Wants the storyWants the data
Gets down to businessChats first
Quick decision-makerNeeds to ponder
Goal-focusedRelationship-focused

Power position. Your boss’s power position will be a motivator in his behavior and decision-making.

Mariana was a hard-charging Gen Xer intent on making a name for herself. She took uncommon risks on projects that, if successful, would garner attention within the organization and industry. John saw a succession of managers get fired from the position he now held. Not wishing to follow their lead, he was super-duper conservative in his decision-making. He kept a low profile, backed no risky projects, and shied away from controversy. He opted to stay in the middle of the road and to not rock the boat (to mix land and sea metaphors).

What’s your boss’s power position?

RetiringAspiring
On the way upOn the way out
Well-connected internallyIsolated internally
Risk tolerantRisk averse
Promoting him/herselfPromoting the organization
Political aspirationsNo political aspirations
Well-connected externallyIsolated externally

Personal interests. Every boss has personal interests or pet projects. These are areas that hold special passion and where they want to make an impact. It’s helpful to know their area of interest and why it’s an area of interest. Their “why” can range from an intellectual interest to a personal passion based on a traumatic event in their life (such as the death of a friend due to drunk driving).

Patti cared about motorcycles in transportation policy and safety. Jose cared about cyclists. In both cases, we always had a project of some sort that included motorcycles and/or cyclists. Felicia wanted to leave a legacy of safety advancements.

What are your boss’s personal interest areas and why?

Intellectual interestPersonal interest
Mild interestAvid interest
Focused on leaving a legacy in this areaNice to make an impact if feasible
Interest area is central to your missionInterest area is tangential to the mission
Easy to accommodate their interestIt’s a stretch to accommodate their interest

Personalities and background. Your boss’s background can provide clues to working effectively with her.

Mike was a southerner who came from a military background. Consequently, he was the epitome of a southern gentleman who valued respect, protocol and manners. Always soft-spoken and polite, he expected a calm, courteous exchange with gracious acceptance of his final decision. Yvonne was young and proud of her accomplishments. She was successful because she was well-connected. She knew everyone who mattered. In briefings, she wanted to know who would “win” and who would “lose” because of her decision. She needed to understand the political connections within and outside the organization.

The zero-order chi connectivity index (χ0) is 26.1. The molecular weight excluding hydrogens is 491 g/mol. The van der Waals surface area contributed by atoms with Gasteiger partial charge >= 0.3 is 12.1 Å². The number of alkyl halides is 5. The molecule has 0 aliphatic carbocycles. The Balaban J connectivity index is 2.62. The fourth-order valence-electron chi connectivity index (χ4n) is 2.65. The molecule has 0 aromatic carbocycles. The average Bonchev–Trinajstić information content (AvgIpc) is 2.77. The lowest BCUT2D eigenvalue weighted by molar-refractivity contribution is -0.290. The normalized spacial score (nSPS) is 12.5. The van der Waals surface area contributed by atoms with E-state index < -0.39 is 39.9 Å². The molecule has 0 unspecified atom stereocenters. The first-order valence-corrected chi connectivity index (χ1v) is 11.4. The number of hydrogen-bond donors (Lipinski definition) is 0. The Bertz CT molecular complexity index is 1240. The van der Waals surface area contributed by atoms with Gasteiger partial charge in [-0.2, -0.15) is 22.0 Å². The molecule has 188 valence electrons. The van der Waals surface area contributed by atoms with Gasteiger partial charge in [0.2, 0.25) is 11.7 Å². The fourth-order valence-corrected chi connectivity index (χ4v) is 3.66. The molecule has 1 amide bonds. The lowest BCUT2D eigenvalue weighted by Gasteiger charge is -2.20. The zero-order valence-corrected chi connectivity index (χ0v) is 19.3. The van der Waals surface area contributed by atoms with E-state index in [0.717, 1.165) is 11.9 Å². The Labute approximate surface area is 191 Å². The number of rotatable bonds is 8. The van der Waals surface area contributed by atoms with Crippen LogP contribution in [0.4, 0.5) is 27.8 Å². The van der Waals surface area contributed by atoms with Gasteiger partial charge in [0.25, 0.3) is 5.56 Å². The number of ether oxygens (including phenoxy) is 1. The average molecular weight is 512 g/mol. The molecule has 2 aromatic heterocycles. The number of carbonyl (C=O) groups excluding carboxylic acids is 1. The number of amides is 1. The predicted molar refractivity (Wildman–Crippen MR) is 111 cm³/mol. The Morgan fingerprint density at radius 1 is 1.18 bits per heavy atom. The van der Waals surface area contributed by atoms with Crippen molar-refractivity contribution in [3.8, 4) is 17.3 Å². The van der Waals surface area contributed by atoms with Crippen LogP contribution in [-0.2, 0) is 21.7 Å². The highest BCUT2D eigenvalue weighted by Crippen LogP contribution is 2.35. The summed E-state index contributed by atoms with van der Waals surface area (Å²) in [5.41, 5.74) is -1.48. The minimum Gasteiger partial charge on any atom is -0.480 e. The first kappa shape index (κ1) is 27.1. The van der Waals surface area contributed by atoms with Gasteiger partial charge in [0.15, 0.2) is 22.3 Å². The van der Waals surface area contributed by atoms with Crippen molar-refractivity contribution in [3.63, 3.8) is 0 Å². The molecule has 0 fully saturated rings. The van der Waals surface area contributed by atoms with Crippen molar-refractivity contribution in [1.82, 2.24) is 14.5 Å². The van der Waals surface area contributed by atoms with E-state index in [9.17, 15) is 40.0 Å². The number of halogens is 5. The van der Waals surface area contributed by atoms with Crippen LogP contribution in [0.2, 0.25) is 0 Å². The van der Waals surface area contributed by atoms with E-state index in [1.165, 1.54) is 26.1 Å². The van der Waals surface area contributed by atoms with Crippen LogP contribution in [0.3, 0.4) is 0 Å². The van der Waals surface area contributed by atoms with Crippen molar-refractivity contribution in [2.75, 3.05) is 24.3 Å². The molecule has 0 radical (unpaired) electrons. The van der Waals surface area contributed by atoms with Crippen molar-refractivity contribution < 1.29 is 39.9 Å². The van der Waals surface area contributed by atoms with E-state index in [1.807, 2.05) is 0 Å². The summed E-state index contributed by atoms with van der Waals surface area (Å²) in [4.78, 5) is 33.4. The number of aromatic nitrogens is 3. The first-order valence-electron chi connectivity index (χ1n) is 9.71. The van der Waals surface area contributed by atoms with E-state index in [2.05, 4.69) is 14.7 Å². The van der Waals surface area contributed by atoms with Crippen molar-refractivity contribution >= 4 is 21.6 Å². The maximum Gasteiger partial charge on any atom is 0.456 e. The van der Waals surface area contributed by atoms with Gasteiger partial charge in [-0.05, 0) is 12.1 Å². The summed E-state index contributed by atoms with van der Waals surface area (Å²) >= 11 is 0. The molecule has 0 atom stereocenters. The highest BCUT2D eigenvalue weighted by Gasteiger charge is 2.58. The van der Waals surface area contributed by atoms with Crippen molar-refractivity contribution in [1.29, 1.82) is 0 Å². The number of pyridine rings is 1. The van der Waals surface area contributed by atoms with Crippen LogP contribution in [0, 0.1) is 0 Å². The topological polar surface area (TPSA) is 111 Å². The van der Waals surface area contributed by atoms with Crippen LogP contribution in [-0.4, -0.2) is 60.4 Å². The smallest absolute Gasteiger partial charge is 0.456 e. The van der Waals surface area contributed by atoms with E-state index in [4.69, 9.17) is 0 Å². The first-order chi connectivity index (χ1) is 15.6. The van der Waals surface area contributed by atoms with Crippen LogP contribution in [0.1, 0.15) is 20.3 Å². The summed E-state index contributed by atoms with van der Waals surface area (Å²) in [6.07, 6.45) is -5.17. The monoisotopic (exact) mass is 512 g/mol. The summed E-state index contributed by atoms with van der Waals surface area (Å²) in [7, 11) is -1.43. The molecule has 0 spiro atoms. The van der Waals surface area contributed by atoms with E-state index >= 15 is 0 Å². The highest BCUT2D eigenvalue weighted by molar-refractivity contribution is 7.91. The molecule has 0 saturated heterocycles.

What do you know about your boss’s personal history and career background? What experiences will have colored her perspective and how?

Rural upbringingUrban upbringing
Raised in the United StatesRaised outside the United States
Large familyOnly child
Prestigious educational backgroundOther educational background
Work experience in the private sectorWork experience in the public sector
Work experience in associationsWork experience in academia
Extensive leadership experienceLimited leadership experience

Their Headaches and frustrations. What keeps your boss up at night? What are her daily headaches? What phone call does he dread and who is it from?

Bill was the executive director of a professional association. Effective and efficient, his day went downhill when his Board Chair called to discuss “an issue.” To support him, we had to consider the Board’s reception to each topic in advance so that Bill didn’t get “the call.”

Joanne just wanted to stay under the radar – nothing controversial, nothing high profile – just let her do her work quietly without fanfare. She dreaded a call from anyone “up the chain.” She cringed when she was asked a tough question in a senior staff meeting. The trick to working with Joanne was to ensure that all potentially sticky issues were resolved before she engaged. We went forward only with projects where the wrinkles had been ironed out in advance.

John wanted it his way and he didn’t like anyone who got in his way. He didn’t want someone telling him that he couldn’t move forward as planned. He didn’t want to hear about roadblocks or setbacks. Our job was to demolish the roadblocks and find ways to achieve his goals no matter what.

How dialed in are you to your boss’s worries and concerns?

Issues with problematic staffIssues with a tough boss
Problems with internal stakeholdersProblems with external stakeholders
Financial concernsProcess concerns
Lacks trust from othersFeels like an outsider
Struggling to change the cultureStruggling to fit into the culture
Customer complaintsStaff complaints
Dropping salesStaff attrition
Technology disruptionManaging change

Assess your boss using these five areas. See if you can walk away with a deeper understanding of what makes her tick. Now, use that information to adapt your briefing style, the way you approach them for decisions, and the type of interaction you have with them. The more you can work from their perspective, the more effective you are likely to be and with the least amount of stress and frustration. Try it and let me know how it goes!



Imagine a Ferrari. It looks sleek and fast. Now imagine a Ferrari with a Ford Focus engine. It still looks sleek but its performance is impacted by the mechanics under the hood. It’s not so different for you. The influences “under your hood” dramatically impact your performance, your work style and communication style. Assessment tools give insight into your workplace behavior; however, they are less helpful for identifying other factors that exist under the hood particularly your stories and filters. Values also have a key influence on your behaviors and are linked to stories and filters. We aren’t going to work on values today, but you can refer back to my previous article to refresh your memory.